This is about fiction writing not non-fiction.
We all know that publishers are not really the brand that readers worry about, though that might change in the future—if subscriptions take over from wholesale.
We all know that the author is the brand. The reader looks for the author’s name and then buys the book because they have enjoyed other stories by the same author.
Is the actual brand the author, or the writing?
The writing is what the reader reads, not the author’s life-story. Does it matter who the author is, what they have done, how they view the world, so long as the story does its job?
I worry about being called a brand. I find this whole ‘writer as brand’ nonsense. I have two pen-names, Stephen Godden and T F Grant. One for Fantasy (Stephen Godden) and one for Science Fiction (T F Grant) because readers of Fantasy may not be readers of Science Fiction and I think it’s only fair to let them know what they are buying before they open the cover and look inside. Though, to be honest Speculative Fiction is a continuum, so there is a large chunk of either/or stuff in the middle. I suspect T F Grant will be the truly weird stuff, because ‘truly weird’ is pretty much the preserve of SF. Fantasy can be weird of course, but SF is weird based on science, that is usually mind-smackingly out there, when you come right down to it.
But even then, with pseudonyms, is the author the brand or is it the writing?
See, if you say the author is the brand then anything the author does affects the brand. There is a danger that the author’s personality becomes fixed, that they keep churning out the same stuff, because they are seen as a brand.
My personality is not a fixed point, my tastes are not fixed, and I reserve the right to change my mind about just about any thing at any time for no more reason than I feel like doing so.
But if ‘I’ am a brand then changing my tastes, my opinions, the way I interact with the world becomes part of that brand. Changing any part of it can lead to accusations of hypocrisy or—that old favourite of the ‘we-so-special’ classes—selling out.
That’s the problem with making your personality, whatever flavour it reeks of, part of your marketing process, part of your platform. You are telling people, ‘This is me. If you agree with my political views, my philosophical views, my lifestyle choices, then please buy my stories’. You are asking people to join your tribe and fight all-comers on your behalf.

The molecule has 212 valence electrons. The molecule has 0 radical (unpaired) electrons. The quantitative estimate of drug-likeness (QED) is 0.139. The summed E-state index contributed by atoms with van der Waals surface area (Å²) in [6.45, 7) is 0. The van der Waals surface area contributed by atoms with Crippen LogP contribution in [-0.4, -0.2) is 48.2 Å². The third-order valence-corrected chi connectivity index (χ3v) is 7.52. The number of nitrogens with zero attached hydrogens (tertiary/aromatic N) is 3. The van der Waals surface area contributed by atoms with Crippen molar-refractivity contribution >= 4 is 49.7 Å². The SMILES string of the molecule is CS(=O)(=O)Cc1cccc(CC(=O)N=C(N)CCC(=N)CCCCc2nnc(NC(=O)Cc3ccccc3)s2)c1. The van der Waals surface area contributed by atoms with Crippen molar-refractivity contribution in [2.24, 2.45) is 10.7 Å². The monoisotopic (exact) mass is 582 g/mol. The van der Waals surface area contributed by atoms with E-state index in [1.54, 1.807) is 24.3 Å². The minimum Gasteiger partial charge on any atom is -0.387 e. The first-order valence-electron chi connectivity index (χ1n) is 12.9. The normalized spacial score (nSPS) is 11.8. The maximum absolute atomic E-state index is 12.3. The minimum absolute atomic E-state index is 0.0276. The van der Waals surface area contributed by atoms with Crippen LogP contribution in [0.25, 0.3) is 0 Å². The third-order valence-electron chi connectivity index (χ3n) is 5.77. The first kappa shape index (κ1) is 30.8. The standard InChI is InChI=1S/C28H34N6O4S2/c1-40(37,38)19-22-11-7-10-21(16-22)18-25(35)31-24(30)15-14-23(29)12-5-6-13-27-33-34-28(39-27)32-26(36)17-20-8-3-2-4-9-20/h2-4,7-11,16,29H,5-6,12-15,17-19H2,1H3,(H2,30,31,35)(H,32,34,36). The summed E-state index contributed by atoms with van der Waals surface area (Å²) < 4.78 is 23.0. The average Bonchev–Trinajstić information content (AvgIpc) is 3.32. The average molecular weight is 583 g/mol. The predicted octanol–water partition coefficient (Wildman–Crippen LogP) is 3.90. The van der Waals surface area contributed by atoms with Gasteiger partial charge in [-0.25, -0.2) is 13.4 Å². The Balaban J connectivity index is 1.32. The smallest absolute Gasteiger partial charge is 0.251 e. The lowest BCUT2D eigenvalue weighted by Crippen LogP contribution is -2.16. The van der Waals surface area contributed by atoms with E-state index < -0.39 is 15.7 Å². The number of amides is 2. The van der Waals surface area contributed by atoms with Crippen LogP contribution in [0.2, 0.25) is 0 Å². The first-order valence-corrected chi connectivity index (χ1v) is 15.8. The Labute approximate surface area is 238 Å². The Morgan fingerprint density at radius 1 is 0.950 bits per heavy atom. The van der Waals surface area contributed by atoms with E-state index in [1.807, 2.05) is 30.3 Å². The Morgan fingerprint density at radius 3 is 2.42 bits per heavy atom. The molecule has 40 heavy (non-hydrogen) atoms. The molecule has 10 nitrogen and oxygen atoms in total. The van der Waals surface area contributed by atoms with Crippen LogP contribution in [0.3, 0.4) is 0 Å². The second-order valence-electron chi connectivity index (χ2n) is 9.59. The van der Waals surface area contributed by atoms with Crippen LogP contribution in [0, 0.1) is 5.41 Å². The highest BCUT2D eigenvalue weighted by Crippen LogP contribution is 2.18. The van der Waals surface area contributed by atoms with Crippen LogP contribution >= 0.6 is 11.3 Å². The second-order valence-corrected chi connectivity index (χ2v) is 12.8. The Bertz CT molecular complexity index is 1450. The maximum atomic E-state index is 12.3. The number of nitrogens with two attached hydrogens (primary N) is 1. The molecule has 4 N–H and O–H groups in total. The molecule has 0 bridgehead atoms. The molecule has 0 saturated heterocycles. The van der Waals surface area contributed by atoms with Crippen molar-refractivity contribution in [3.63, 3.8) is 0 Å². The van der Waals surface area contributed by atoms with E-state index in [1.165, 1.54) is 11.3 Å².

Then you write something that is an exploration of some facet of the world that goes directly against what you have told your tribe you believe in, and maybe your viewpoint shifts because of the writing of that work. Because at heart that is what I—as a writer—do; I write about stuff that interests me, in a way that gets my juices going, all the while learning something new about how I see the world. Without that interest, without that excitement born of trying something I have never tried before, without that exploration, then I get bored and churn out monkey-chum.
But what happens is you write something that says the exact opposite to what you said in your last novel? What happens then? Your ‘tribe’ loses all faith in you because you told them that you were one of them. There is no room for flexibility if your brand is a fixed point. There’s a falseness to a brand, if it is built from artifice.
So my advice is to make the writing the brand. Write the best you can. Range far and wide across all the genres and sub-genres you want to explore, don’t be fixed spot, remain a moving target. Who you are is inherently part of the writing process, but don’t make it part of the branding process. Don’t make promises that you can’t keep without slumping into tedium.
Essentially, get the hell out of the way. Let the writing do the talking.
Brands are fragile. They are a shared delusion (like cyberspace: *tips hat* to Gibson). I’m a real person. I’m robust. And I reserve the right to change whenever I feel the need.
PK’s Caveats: Caveat 1: I may not know what I’m blathering about. Caveat 2: There are no rules about writing, there are just things you can get terribly wrong. Caveat 3: If people apply the words never or always to storytelling techniques, ignore them.
First posted to ‘of Altered States’: http://www.ofalteredstates.com/blog/